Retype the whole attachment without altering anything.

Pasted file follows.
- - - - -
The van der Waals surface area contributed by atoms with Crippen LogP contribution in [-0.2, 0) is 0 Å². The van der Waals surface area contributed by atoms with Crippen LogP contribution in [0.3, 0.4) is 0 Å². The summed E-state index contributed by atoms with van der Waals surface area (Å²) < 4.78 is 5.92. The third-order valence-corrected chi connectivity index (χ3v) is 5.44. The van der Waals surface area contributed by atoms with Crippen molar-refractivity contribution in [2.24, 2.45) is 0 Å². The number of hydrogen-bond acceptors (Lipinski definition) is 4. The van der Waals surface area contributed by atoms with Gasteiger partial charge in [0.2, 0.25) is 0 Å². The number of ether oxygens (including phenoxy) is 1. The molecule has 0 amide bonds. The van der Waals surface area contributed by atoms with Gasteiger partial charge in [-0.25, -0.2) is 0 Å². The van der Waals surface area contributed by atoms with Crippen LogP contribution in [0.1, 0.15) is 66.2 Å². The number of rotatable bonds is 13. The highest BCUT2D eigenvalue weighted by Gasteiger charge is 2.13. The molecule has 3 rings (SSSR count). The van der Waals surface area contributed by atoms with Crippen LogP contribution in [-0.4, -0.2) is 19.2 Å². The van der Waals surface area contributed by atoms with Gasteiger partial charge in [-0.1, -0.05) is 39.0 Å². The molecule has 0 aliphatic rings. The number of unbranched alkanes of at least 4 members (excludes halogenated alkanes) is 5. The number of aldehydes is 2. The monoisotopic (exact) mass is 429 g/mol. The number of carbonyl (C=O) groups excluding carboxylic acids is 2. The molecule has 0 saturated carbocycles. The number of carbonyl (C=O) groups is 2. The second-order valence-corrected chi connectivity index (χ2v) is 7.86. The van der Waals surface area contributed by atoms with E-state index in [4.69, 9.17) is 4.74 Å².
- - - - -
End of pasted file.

The van der Waals surface area contributed by atoms with Crippen LogP contribution in [-0.2, 0) is 0 Å². The van der Waals surface area contributed by atoms with Crippen LogP contribution in [0.3, 0.4) is 0 Å². The summed E-state index contributed by atoms with van der Waals surface area (Å²) < 4.78 is 5.92. The third-order valence-corrected chi connectivity index (χ3v) is 5.44. The van der Waals surface area contributed by atoms with Crippen molar-refractivity contribution in [2.24, 2.45) is 0 Å². The number of hydrogen-bond acceptors (Lipinski definition) is 4. The van der Waals surface area contributed by atoms with Gasteiger partial charge in [0.2, 0.25) is 0 Å². The number of ether oxygens (including phenoxy) is 1. The molecule has 0 amide bonds. The van der Waals surface area contributed by atoms with Gasteiger partial charge in [-0.25, -0.2) is 0 Å². The van der Waals surface area contributed by atoms with Crippen LogP contribution in [0.1, 0.15) is 66.2 Å². The number of rotatable bonds is 13. The highest BCUT2D eigenvalue weighted by Gasteiger charge is 2.13. The molecule has 3 rings (SSSR count). The van der Waals surface area contributed by atoms with Crippen LogP contribution in [-0.4, -0.2) is 19.2 Å². The van der Waals surface area contributed by atoms with Gasteiger partial charge in [-0.1, -0.05) is 39.0 Å². The molecule has 0 aliphatic rings. The number of unbranched alkanes of at least 4 members (excludes halogenated alkanes) is 5. The number of aldehydes is 2. The monoisotopic (exact) mass is 429 g/mol. The number of carbonyl (C=O) groups excluding carboxylic acids is 2. The molecule has 0 saturated carbocycles. The number of carbonyl (C=O) groups is 2. The second-order valence-corrected chi connectivity index (χ2v) is 7.86. The van der Waals surface area contributed by atoms with E-state index in [4.69, 9.17) is 4.74 Å².